IDEAS home Printed from https://ideas.repec.org/p/ukc/ukcedp/0812.html
   My bibliography  Save this paper

China's Exports and the Oil Price

Author

Listed:
  • Joao Ricardo Faria
  • Andre Varella Mollick
  • Pedro H. Albuquerque
  • Miguel Leon-Ledesma

    ()

Abstract

The increase in oil prices in recent years has occurred concurrently with a rapid expansion of Chinese exports in the world markets, despite China being an oil importing country. In this paper we develop a theoretical model that explains the positive correlation between Chinese exports and the oil price. The model shows that Chinese growth can lead to an increase in oil prices that has a stronger impact on its export competitors. This is due to the large labor force surplus of China. We then examine this hypothesis by estimating a reduced form equation for Chinese exports using Rodrik (2006)’s measure of export competitiveness, together with the oil price, productivity, real exchange rate, and foreign industrial production over the monthly 1992-2005 period. The results suggest a stable relationship and yields slightly positive values for the price of oil and elastic coefficients for export competitiveness, along with the expected negative elasticity for the real exchange rate.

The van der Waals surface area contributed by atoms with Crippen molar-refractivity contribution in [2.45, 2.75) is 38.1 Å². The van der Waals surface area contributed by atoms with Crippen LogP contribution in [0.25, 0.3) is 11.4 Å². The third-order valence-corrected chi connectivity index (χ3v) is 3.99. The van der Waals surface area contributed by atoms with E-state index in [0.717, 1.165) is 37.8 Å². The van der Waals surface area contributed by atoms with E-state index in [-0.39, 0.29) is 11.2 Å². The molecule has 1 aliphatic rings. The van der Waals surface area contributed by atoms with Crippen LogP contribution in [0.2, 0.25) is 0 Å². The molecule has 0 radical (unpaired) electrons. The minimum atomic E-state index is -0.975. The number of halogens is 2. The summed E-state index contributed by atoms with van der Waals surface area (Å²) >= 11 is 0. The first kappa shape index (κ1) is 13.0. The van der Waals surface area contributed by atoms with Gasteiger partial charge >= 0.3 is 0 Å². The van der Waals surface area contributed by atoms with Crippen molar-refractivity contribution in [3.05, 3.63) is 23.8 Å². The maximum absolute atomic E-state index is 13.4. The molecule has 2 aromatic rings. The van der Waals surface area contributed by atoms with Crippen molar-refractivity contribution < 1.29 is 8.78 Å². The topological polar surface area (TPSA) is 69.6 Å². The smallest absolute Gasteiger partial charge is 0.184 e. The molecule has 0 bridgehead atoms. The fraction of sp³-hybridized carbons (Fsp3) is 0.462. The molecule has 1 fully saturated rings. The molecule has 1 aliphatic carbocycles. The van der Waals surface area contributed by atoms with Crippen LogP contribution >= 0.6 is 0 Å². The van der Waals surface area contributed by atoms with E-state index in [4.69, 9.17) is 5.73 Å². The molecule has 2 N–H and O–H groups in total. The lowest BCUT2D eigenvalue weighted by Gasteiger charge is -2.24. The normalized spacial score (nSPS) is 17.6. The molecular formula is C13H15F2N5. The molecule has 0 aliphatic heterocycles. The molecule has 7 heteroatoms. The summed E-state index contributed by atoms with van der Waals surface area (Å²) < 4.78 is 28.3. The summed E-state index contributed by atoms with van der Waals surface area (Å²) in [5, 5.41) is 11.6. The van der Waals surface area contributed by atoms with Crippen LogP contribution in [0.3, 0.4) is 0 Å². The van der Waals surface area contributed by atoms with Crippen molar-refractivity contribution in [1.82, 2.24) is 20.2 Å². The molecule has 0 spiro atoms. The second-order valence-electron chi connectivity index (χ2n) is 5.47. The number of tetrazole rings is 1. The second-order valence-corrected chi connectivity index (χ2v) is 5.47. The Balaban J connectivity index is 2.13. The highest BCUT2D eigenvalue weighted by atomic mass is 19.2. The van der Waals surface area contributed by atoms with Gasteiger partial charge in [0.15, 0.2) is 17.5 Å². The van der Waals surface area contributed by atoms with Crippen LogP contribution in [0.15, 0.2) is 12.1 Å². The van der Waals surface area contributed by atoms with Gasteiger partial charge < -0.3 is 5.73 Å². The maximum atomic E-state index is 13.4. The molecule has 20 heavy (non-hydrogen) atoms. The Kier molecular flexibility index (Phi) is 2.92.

Suggested Citation

  • Joao Ricardo Faria & Andre Varella Mollick & Pedro H. Albuquerque & Miguel Leon-Ledesma, 2008. "China's Exports and the Oil Price," Studies in Economics 0812, School of Economics, University of Kent.
  • Handle: RePEc:ukc:ukcedp:0812
    as

    Download full text from publisher

    File URL: ftp://ftp.ukc.ac.uk/pub/ejr/RePEc/ukc/ukcedp/0812.pdf
    Download Restriction: no

    References listed on IDEAS

    as
    1. Xiaolan Fu, 2005. "Exports, technical progress and productivity growth in a transition economy: a non-parametric approach for China," Applied Economics, Taylor & Francis Journals, vol. 37(7), pages 725-739.
    2. Cheung, Yin-Wong & Chinn, Menzie D. & Fujii, Eiji, 2003. "China, Hong Kong, and Taiwan: A quantitative assessment of real and financial integration," China Economic Review, Elsevier, vol. 14(3), pages 281-303.
    3. Robert C. Feenstra & Gordon H. Hanson, 2005. "Ownership and Control in Outsourcing to China: Estimating the Property-Rights Theory of the Firm," The Quarterly Journal of Economics, Oxford University Press, vol. 120(2), pages 729-761.
    4. Zhang Xiaodi & Li Xiaozhong, 2004. "An Empirical Analysis of the Comparative Advantage of Chinese Foreign Trade Products," Chinese Economy, Taylor & Francis Journals, vol. 37(1), pages 38-61, January.